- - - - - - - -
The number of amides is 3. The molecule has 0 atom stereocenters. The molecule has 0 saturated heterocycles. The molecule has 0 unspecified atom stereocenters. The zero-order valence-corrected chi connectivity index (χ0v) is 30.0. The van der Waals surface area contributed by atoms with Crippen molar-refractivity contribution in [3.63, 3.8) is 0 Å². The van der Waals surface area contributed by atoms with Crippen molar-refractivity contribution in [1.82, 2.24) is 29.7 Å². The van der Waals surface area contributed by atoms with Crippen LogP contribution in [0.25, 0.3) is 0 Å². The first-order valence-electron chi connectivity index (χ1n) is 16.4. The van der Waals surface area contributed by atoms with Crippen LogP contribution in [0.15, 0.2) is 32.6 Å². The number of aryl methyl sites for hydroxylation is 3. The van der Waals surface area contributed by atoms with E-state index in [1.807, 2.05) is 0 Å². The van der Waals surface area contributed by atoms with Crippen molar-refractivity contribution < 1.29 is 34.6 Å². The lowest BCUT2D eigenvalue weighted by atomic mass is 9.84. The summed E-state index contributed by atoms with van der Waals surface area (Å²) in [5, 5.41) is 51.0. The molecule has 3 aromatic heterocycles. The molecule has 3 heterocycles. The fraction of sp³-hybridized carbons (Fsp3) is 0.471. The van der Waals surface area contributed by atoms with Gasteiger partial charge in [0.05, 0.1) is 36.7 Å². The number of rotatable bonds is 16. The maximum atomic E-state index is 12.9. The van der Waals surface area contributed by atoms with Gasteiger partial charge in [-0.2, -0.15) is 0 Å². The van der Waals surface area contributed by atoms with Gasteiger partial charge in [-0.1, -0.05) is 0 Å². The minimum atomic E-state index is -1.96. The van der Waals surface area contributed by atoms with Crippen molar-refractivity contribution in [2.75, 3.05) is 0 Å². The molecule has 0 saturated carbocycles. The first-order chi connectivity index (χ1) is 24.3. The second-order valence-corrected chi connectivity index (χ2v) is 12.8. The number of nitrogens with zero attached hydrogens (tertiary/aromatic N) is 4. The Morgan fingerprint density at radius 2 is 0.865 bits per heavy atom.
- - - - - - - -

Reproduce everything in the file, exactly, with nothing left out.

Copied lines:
The number of amides is 3. The molecule has 0 atom stereocenters. The molecule has 0 saturated heterocycles. The molecule has 0 unspecified atom stereocenters. The zero-order valence-corrected chi connectivity index (χ0v) is 30.0. The van der Waals surface area contributed by atoms with Crippen molar-refractivity contribution in [3.63, 3.8) is 0 Å². The van der Waals surface area contributed by atoms with Crippen molar-refractivity contribution in [1.82, 2.24) is 29.7 Å². The van der Waals surface area contributed by atoms with Crippen LogP contribution in [0.25, 0.3) is 0 Å². The first-order valence-electron chi connectivity index (χ1n) is 16.4. The van der Waals surface area contributed by atoms with Crippen LogP contribution in [0.15, 0.2) is 32.6 Å². The number of aryl methyl sites for hydroxylation is 3. The van der Waals surface area contributed by atoms with E-state index in [1.807, 2.05) is 0 Å². The van der Waals surface area contributed by atoms with Crippen molar-refractivity contribution < 1.29 is 34.6 Å². The lowest BCUT2D eigenvalue weighted by atomic mass is 9.84. The summed E-state index contributed by atoms with van der Waals surface area (Å²) in [5, 5.41) is 51.0. The molecule has 3 aromatic heterocycles. The molecule has 3 heterocycles. The fraction of sp³-hybridized carbons (Fsp3) is 0.471. The van der Waals surface area contributed by atoms with Gasteiger partial charge in [0.05, 0.1) is 36.7 Å². The number of rotatable bonds is 16. The maximum atomic E-state index is 12.9. The van der Waals surface area contributed by atoms with Gasteiger partial charge in [-0.2, -0.15) is 0 Å². The van der Waals surface area contributed by atoms with Gasteiger partial charge in [-0.1, -0.05) is 0 Å². The minimum atomic E-state index is -1.96. The van der Waals surface area contributed by atoms with Crippen molar-refractivity contribution in [2.75, 3.05) is 0 Å². The molecule has 0 saturated carbocycles. The first-order chi connectivity index (χ1) is 24.3. The second-order valence-corrected chi connectivity index (χ2v) is 12.8. The number of nitrogens with zero attached hydrogens (tertiary/aromatic N) is 4. The Morgan fingerprint density at radius 2 is 0.865 bits per heavy atom.